Let us now praise famous criminals: Cheng Chui Ping, who the Department of Justice described as the vicious "mother of all snakeheads" (she was a human smuggler), but is revered as a folk hero in NYC's Chinatown, has died in a Texas prison at the age of 65, prompting another look at her life.

One dead police officer, one judge, one ruling, 683 death sentences: Egyptian judges condemn supposed supporters of the Muslim Brotherhood to death en masse. Some say they were turned in by police informants with personal agendas.

Wave of tornados in the midwest: Sixteen reported dead so far while searchers sift through the wreckage.

Questions and criticisms about the response to the Oso slide begin: First there were stories about the feds threatening to arrest locals who went in to look for the buried (wildcat rescue teams evaded the roadblocks and went in anyway). Now the Seattle Times reports: "At an annual emergency-management conference last week, county emergency-management director John Pennington said he thought the March 22 mudslide would force officials to 'take a hard look at how we look at the interface of incident-management teams' in natural disasters."

Vlad the Mad: Russia keeps pushing in Ukraine, using its now well-tested formula of making invasion look like a popular mandate by sending in paramilitary "civilians" to take over buildings Occupy-style (except with guns) and wait for the official soldiers to arrive. Kiev says Russia is trying to provoke WWIII (they always start with Central European territory disputes, don't they?), while others wonder if Vladimir Putin has simply lost touch with reality. (Though, to be fair, people have been asking that question for years.) Meanwhile, Occupy activists must be feeling slightly uncomfortable that their successful tactics—kids in masks taking up space—have been quickly and effectively appropriated for such ugly ends.

White House announces sanctions against members of Putin's inner circle: "The Department of the Treasury is imposing sanctions on seven Russian government officials, including two members of President Putin’s inner circle, who will be subject to an asset freeze and a U.S. visa ban, and 17 companies linked to Putin’s inner circle, which will be subject to an asset freeze. In addition, the Department of Commerce has imposed additional restrictions on 13 of those companies by imposing a license requirement with a presumption of denial for the export, re-export or other foreign transfer of U.S.-origin items to the companies."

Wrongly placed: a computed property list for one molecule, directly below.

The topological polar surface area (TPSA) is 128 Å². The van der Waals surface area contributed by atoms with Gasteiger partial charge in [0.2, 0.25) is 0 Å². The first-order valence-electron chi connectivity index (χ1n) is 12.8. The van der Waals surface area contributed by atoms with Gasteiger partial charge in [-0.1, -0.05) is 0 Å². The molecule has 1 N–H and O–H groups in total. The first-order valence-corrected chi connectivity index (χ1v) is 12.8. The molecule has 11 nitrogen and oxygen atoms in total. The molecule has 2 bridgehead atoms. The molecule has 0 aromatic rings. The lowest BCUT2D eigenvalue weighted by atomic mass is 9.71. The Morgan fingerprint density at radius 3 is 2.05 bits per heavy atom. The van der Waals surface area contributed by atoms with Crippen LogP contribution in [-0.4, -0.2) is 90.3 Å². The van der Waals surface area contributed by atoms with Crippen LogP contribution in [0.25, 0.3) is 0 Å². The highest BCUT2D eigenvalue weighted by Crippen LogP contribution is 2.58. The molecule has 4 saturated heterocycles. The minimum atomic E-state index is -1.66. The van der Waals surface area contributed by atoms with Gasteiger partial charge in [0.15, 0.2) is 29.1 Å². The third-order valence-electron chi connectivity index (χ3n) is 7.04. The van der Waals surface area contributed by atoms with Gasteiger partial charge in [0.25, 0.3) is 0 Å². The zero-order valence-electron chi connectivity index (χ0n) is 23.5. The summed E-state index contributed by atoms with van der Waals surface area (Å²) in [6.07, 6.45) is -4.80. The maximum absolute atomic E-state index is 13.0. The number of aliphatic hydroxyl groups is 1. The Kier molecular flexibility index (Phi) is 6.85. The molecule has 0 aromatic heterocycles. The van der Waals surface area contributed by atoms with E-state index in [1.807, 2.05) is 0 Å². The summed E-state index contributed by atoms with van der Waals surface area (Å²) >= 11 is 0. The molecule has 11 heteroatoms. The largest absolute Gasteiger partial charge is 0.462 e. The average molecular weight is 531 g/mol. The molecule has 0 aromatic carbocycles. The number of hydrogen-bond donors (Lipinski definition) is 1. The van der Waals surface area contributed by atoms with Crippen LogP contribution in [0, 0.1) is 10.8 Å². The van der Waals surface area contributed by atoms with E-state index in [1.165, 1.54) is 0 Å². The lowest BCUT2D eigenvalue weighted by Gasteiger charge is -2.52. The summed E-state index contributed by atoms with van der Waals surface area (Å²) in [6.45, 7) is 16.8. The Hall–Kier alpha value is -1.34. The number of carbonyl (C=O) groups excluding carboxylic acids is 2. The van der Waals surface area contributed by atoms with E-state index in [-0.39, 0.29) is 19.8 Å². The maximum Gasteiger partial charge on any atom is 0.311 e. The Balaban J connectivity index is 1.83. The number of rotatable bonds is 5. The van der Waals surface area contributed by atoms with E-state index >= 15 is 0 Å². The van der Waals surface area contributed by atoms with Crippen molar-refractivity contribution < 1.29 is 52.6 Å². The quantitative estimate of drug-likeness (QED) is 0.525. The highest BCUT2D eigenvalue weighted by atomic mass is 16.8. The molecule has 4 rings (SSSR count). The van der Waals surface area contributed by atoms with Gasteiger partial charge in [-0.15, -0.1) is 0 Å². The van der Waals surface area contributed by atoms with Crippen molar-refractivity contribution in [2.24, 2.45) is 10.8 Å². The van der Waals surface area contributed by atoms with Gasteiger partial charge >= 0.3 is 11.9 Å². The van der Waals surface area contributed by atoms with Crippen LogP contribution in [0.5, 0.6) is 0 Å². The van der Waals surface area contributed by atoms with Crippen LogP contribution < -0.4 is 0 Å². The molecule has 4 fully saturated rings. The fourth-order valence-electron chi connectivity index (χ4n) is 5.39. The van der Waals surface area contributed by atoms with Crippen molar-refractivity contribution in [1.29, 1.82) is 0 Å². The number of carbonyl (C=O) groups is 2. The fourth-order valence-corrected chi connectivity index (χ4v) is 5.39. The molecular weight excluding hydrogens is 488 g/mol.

UK sends four fighter jets to the region: NATO members Estonia, Latvia, and Lithuania are nervous, but any Russian action against them would trigger an automatic NATO response. (Suddenly, and surely inadvertently, Putin is increasing NATO's relevance.)

South Africa celebrates the 20th anniversary of the end of apartheid: But almost every article about the anniversary cited disillusionment and disappointment among South Africans, young and old, about economic inequality, political division, and how little progress the country has made. Archbishop Tutu even said he was "glad" Mandela and his comrades "are no longer alive to see this."

Clinic attack in Central African Republic kills 22, including three members of Medecins Sans Frontieres (Doctors Without Borders): "Fifteen of the dead were local chiefs, according to the area's former MP. The attack has been blamed on the mainly Muslim Seleka rebels, whose 2013 seizure of power sparked the crisis. They were accused of numerous attacks on members of the CAR's Christian majority and since their leader was forced to step down as president in January, militias have been taking revenge against the Muslim community. On Sunday, peacekeepers escorted more than 1,200 Muslims out of the capital, Bangui, for their own safety."

If this is the end of net neutrality, what's next? From an NYT editorial: "The uproar is appropriate: In bowing before an onslaught of corporate lobbying, the commission has chosen short-term political expediency over the long-term interest of the country. But if this is the end of net neutrality as we know it, it is not the end of the line for fair and equitable Internet access. Indeed, the commission’s decision frees Americans to focus on a real long-term solution: supporting open municipal-level fiber networks." The editorial does not address what networks administered by cities—which get grants from and engage in information-swapping with federal law-enforcement agencies—will mean for concerns about state surveillance.

How Gabriel Garcia Márquez turned down Harvey Weinstein's request to film One Hundred Years of Solitude: "Márquez told Weinstein that if he, and director Giuseppe Tornatore, wanted the rights to One Hundred Years of Solitude they were the men for the job. But there was one catch: 'We must film the entire book, but only release one chapter – two minutes long – each year, for 100 years,' Weinstein said."

And here's a picture of some bird apodments recently spotted in Phnom Penh:

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